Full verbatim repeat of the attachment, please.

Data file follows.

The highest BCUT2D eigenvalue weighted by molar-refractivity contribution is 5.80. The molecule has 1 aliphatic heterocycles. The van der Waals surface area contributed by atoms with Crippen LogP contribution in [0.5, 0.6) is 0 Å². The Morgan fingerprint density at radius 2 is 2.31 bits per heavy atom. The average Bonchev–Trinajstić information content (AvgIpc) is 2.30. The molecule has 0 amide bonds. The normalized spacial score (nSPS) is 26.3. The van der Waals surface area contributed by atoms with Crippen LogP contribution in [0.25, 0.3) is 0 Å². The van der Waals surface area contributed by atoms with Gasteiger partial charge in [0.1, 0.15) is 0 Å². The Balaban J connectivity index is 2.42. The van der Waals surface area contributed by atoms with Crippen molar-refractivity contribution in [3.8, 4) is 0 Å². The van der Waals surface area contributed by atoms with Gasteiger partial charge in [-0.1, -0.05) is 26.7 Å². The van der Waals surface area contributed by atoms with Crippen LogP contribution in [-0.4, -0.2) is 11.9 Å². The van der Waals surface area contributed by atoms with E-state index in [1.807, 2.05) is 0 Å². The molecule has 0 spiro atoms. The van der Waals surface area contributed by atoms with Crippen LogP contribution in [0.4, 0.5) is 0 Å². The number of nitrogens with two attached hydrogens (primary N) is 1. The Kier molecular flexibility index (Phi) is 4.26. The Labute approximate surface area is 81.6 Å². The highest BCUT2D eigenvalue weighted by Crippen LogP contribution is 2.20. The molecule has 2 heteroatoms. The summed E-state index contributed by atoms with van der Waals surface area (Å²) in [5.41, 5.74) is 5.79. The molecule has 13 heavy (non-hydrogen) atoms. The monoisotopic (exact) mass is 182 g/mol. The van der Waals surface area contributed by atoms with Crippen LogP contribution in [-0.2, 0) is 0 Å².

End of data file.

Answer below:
The highest BCUT2D eigenvalue weighted by molar-refractivity contribution is 5.80. The molecule has 1 aliphatic heterocycles. The van der Waals surface area contributed by atoms with Crippen LogP contribution in [0.5, 0.6) is 0 Å². The Morgan fingerprint density at radius 2 is 2.31 bits per heavy atom. The average Bonchev–Trinajstić information content (AvgIpc) is 2.30. The molecule has 0 amide bonds. The normalized spacial score (nSPS) is 26.3. The van der Waals surface area contributed by atoms with Crippen LogP contribution in [0.25, 0.3) is 0 Å². The van der Waals surface area contributed by atoms with Gasteiger partial charge in [0.1, 0.15) is 0 Å². The Balaban J connectivity index is 2.42. The van der Waals surface area contributed by atoms with Crippen molar-refractivity contribution in [3.8, 4) is 0 Å². The van der Waals surface area contributed by atoms with Gasteiger partial charge in [-0.1, -0.05) is 26.7 Å². The van der Waals surface area contributed by atoms with Crippen LogP contribution in [-0.4, -0.2) is 11.9 Å². The van der Waals surface area contributed by atoms with E-state index in [1.807, 2.05) is 0 Å². The molecule has 0 spiro atoms. The van der Waals surface area contributed by atoms with Crippen LogP contribution in [0.4, 0.5) is 0 Å². The number of nitrogens with two attached hydrogens (primary N) is 1. The Kier molecular flexibility index (Phi) is 4.26. The Labute approximate surface area is 81.6 Å². The highest BCUT2D eigenvalue weighted by Crippen LogP contribution is 2.20. The molecule has 2 heteroatoms. The summed E-state index contributed by atoms with van der Waals surface area (Å²) in [5.41, 5.74) is 5.79. The molecule has 13 heavy (non-hydrogen) atoms. The monoisotopic (exact) mass is 182 g/mol. The van der Waals surface area contributed by atoms with Crippen LogP contribution in [-0.2, 0) is 0 Å².